In general international discussions of state alcohol control as an alternative to total prohibition, the arguments for state monopolization for many years tended to set the tone for the debate. In a number of countries, the question of monopolization as a state control mechanism arose anew or for the first time in the interwar period (Levine,1985; Österberg, 1985). Following lengthy prewar and wartime discussions, France finally set up a monopoly of spirits at the wholesale level in August 1919; a similar monopoly was established in Poland in January 1925 ("France" and "Poland" in Cherrington 1925-30). By the 1920s and early 1930s, when there was serious discussion in Canada, Finland and the U.S. of what might replace Prohibition, there was a wealth of experience and a quite substantial literature available on alcohol control measures, including alcohol monopolies, and their advantages and drawbacks (see Levine and Smith 1977). A book such as Catlin's Liquor Control (1931) gives us a sense of the thriving and pragmatically-oriented literature of that time. Within a few years, however, this literature disappeared from sight in the U.S. (and more generally in the English language), as the states settled their alcohol control systems at Repeal and alcohol problems were dropped from the public political agenda. The task of recapturing this hidden history is only now being undertaken.

It is, indeed, a particularly opportune time to uncover and consider the background of the alcohol control systems, set up 50 or more years ago, which in their main outlines still continue in many countries today. Over the years, many of the details of these systems have been worn away in a "ratchet mechanism" of small liberalizations (Mäkelä et al. 1981; Gray, 1982). Thus, throughout North America, liquor by the drink has become legal in many places where it was not, and in several monopoly states and provinces, substantial parts of the retail sale of alcohol have been "liberated" to a much wider network of distribution than the monopoly stores (see Macdonald 1984, Lamarche 1983). Individualized controls through ration-books or purchase-slips disappeared from Sweden, Finland, and Ontario by the end of the 1960s. But it is only now that alcohol control systems as a whole -- and particularly monopoly systems -- have been seriously threatened with dismantlement. The British "Carlisle scheme" was privatized in the 1970s -- anticipating the present Thatcher government's wholesale denationalizations. In Quebec, Pennsylvania (Editorial, 1978) and Ohio (Gerstein, 1984, pp. 44-48), at least, recent years have seen substantial attempts to privatize the monopoly.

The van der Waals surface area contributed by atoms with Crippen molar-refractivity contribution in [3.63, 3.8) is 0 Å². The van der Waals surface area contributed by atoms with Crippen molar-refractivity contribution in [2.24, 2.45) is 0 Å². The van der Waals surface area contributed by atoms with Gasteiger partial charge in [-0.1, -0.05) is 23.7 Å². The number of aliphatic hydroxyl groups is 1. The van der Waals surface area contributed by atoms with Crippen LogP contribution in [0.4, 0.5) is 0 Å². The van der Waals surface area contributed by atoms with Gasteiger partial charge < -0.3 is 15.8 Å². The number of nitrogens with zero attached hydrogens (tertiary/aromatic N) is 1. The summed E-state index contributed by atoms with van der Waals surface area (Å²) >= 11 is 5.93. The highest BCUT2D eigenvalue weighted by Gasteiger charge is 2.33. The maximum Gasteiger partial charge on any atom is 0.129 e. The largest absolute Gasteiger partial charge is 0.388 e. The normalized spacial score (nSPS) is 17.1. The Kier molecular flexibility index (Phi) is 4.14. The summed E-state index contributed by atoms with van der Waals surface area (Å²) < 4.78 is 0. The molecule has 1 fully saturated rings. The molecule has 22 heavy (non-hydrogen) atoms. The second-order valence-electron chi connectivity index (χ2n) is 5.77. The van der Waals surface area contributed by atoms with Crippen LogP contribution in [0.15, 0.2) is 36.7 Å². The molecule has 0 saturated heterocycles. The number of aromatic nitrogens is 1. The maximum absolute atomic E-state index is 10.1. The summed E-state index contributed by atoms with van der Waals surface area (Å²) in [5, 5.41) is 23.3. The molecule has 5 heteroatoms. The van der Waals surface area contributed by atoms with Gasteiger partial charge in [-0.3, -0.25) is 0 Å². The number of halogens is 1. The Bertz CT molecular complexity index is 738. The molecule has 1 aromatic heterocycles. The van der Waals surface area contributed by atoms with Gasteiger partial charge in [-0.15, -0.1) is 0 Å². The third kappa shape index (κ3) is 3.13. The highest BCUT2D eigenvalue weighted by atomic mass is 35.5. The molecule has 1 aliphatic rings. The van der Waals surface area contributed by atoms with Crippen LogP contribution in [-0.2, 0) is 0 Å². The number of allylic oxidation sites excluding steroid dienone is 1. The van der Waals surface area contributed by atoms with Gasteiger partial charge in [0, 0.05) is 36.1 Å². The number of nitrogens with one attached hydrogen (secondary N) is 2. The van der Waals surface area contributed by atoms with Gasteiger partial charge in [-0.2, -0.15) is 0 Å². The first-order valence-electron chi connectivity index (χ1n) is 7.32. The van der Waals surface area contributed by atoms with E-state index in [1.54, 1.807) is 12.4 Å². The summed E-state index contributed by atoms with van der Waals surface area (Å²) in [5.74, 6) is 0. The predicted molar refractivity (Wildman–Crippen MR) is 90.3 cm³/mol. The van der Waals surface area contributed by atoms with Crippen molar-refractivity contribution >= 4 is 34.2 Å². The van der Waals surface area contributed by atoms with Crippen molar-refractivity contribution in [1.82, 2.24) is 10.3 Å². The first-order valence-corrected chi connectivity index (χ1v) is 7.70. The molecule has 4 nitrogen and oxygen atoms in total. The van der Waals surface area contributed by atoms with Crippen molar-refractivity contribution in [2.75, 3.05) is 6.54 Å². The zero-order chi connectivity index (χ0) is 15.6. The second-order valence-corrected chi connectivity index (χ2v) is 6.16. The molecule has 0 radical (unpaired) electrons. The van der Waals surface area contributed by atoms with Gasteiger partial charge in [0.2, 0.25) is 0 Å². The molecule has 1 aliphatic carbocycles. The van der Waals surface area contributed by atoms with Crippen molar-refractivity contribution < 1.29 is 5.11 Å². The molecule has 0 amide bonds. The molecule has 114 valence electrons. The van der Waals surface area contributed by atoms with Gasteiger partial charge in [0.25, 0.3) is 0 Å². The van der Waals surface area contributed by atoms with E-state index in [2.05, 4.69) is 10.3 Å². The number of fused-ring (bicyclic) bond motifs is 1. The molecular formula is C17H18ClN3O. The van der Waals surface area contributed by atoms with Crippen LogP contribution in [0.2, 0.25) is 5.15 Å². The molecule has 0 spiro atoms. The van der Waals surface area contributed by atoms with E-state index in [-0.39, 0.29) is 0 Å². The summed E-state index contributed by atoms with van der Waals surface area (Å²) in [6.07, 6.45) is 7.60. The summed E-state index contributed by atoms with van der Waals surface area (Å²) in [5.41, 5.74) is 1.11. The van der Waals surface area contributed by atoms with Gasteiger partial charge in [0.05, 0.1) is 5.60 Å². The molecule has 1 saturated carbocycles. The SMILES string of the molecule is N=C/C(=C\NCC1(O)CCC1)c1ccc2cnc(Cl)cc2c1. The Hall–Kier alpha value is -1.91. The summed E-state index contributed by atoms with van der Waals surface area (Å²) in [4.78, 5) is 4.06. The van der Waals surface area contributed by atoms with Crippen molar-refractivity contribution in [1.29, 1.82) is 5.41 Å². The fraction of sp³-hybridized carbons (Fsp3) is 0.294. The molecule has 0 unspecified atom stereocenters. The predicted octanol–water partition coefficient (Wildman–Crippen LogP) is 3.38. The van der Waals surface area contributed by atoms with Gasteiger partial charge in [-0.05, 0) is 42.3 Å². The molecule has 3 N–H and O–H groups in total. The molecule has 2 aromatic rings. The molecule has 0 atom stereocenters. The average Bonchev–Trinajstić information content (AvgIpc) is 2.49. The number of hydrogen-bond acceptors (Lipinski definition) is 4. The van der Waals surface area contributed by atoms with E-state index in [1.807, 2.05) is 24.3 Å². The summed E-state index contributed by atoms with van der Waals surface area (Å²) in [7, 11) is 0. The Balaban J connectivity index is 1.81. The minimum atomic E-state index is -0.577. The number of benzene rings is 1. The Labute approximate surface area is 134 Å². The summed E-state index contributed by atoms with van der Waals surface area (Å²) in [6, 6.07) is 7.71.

The recent political discussions in North America have been almost totally uninformed by empirical knowledge of the history or potential effectiveness of different systems of alcohol control. One reason for this is the extent to which the U.S. alcohol control agencies -- the monopoly systems at least as much as the license systems -- had lost touch with major goals which underlay the founding of their systems (Matlins, Greenberg and Bonnie 1979). Often the main emphasis in monopoly states has been simply on running an efficient and profitable state enterprise. The extent to which many of the systems have functioned in the interest of public health has been more a matter of routinized momentum than of conscious policy choices. As Levine (1985) suggests -- and likewise Moskalewicz (1985), in a different political context -- the motives involved at the inception of the systems were indeed mixed, and often attuned to now-outdated issues and social attitudes. But it is of practical policy significance for the present moment to understand more about the formation and history of the systems, in an international comparative perspective. It is also a crucial moment for those concerned about the public health aspects of alcohol availability to formulate in present-day terms the arguments concerning the potential for public health of state alcohol distribution monopolies.